Paul O’Sullivan called Aerovelocity the bravest horse he has saddled up but the superb training effort to have the tenacious but troubled veteran peak for a second Group One Longines Hong Kong Sprint win will long be remembered.
Aerovelocity owed O’Sullivan nothing – he had already basically saved his stable, the temperamental gelding arriving at a time when the New Zealand handler was limping along near the bottom of the championship table.
There was a time when nobody wanted Aerovelocity and if they did, they didn’t want O’Sullivan training the horse, but a win in the 2014 Sprint helped spark the trainer’s resurgence and preceded two overseas Group Ones in 2015.
Since then though, Aerovelocity’s career has been a roller coaster – a heart irregularity, scoping with blood in his trachea and a bout of colic that required emergency surgery were all part of a difficult 12 months.
O’Sullivan admits he crosses his fingers and holds his breath every time Aerovelocity gallops at trackwork or trials – such have been the myriad issues.
Even though two lead-up runs this season were Group Two thirds, they both still seemed underwhelming, but the eight-year-old Aerovelocity still had one more big punch left in him.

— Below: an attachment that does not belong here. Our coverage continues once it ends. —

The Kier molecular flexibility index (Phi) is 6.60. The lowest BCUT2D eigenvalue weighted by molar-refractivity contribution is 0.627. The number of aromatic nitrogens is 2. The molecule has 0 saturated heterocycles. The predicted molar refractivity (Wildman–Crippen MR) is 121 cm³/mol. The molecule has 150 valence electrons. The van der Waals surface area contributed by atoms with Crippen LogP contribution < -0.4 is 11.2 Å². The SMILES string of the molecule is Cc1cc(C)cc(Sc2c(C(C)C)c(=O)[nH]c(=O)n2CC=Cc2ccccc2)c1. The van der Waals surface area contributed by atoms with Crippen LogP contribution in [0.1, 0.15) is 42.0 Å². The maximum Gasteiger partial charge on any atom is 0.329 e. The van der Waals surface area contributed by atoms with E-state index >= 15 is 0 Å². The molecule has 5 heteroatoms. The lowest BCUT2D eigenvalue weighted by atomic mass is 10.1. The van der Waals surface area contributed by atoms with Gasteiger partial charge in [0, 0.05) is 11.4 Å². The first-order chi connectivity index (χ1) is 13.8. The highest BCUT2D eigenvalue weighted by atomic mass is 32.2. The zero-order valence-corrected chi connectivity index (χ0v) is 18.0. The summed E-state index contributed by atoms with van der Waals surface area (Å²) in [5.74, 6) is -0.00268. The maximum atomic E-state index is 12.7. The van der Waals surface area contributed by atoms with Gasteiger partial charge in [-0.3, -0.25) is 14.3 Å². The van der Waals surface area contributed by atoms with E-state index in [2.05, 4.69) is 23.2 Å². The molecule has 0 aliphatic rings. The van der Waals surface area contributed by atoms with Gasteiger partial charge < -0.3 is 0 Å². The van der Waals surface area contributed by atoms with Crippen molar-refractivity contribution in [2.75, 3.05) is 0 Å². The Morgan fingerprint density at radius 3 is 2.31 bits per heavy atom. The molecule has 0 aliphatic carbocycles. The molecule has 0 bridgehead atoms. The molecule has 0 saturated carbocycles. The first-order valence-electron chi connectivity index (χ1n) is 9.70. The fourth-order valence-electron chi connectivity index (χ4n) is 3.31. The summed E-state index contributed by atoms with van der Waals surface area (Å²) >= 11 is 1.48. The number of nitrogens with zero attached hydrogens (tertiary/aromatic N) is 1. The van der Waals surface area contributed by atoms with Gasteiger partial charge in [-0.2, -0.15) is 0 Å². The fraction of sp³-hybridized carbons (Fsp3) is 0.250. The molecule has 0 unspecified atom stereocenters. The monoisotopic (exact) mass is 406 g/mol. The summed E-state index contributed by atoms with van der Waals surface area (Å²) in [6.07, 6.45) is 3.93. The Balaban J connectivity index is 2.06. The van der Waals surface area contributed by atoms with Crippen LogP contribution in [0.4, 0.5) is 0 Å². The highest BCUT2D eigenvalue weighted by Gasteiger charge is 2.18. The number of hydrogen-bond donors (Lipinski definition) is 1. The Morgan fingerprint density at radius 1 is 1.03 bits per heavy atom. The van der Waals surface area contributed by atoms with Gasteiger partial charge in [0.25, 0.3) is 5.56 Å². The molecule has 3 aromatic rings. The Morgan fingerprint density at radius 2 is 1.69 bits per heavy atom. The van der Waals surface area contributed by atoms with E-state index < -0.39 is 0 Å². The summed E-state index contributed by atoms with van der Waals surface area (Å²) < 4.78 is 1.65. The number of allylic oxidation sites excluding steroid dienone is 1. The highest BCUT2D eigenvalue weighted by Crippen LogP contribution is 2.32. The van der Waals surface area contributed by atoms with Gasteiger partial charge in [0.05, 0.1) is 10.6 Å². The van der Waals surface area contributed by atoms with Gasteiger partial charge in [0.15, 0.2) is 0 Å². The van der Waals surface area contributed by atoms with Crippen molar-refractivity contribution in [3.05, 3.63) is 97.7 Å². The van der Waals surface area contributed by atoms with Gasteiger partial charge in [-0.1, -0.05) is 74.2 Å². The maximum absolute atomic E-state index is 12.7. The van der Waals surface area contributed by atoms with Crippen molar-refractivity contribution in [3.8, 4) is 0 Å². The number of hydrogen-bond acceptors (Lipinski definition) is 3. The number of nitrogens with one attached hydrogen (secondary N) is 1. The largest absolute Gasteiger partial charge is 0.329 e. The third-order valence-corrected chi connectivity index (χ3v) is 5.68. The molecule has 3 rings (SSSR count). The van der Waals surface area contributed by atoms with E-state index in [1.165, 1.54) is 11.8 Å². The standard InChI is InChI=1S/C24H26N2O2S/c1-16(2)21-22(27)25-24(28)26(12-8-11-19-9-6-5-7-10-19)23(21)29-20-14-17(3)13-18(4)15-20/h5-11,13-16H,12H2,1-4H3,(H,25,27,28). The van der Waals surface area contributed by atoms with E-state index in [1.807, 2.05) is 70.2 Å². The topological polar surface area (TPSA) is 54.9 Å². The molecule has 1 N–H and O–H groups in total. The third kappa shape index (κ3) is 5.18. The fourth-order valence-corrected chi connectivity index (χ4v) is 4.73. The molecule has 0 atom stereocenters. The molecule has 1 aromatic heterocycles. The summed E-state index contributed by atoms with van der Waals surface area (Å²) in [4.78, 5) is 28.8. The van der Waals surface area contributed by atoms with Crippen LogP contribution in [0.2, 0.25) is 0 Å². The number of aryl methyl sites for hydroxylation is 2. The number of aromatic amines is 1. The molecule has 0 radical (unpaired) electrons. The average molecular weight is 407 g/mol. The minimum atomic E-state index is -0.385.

“I told the owner Daniel Yeung (Ngai) in the parade ring, ‘That’s as good as I can have that horse’. It was just a matter of whether or not the horse still had the life left in those legs,” O’Sullivan said.
Jockey Zac Purton has now been aboard for all four of Aerovelocity’s Group One wins – and in all but four of the horse’s 23 starts for the stable.
Watch: The love for a champion: owner, jockey, trainer talk top sprinter Aerovelocity – click on the following link -
“I’m just the lucky one to be piloting him, the credit has to go to Paul and his stable,” Purton said. “Out of all of his wins this is probably the most satisfying one. He has had some problems.
“He is older now and Paul had to pull everything out of his trick bag to get him into the condition he is in today.”
Maybe it was when Aerovelocity slammed a mafoo into a rail when being saddled up that O’Sullivan knew his cantankerous but gutsy star was back to his best.
“I don’t know if he broke the mafoo’s arm or not, but he is going to have a nice bruise,” O’Sullivan said of a horse that doesn’t so much get led on to the track, but tows his handlers like they are hapless water skiers.
“He is certainly a very quirky horse, but definitely the bravest I’ve put a saddle on.”
Aerovelocity is a ball of aggression pre-race, but once on the track as competitive as they come – channelling his peculiar brand of madness into not allowing horses to pass him.
Watch: Aerovelocity owner Daniel Yeung discusses his star's popularity in Japan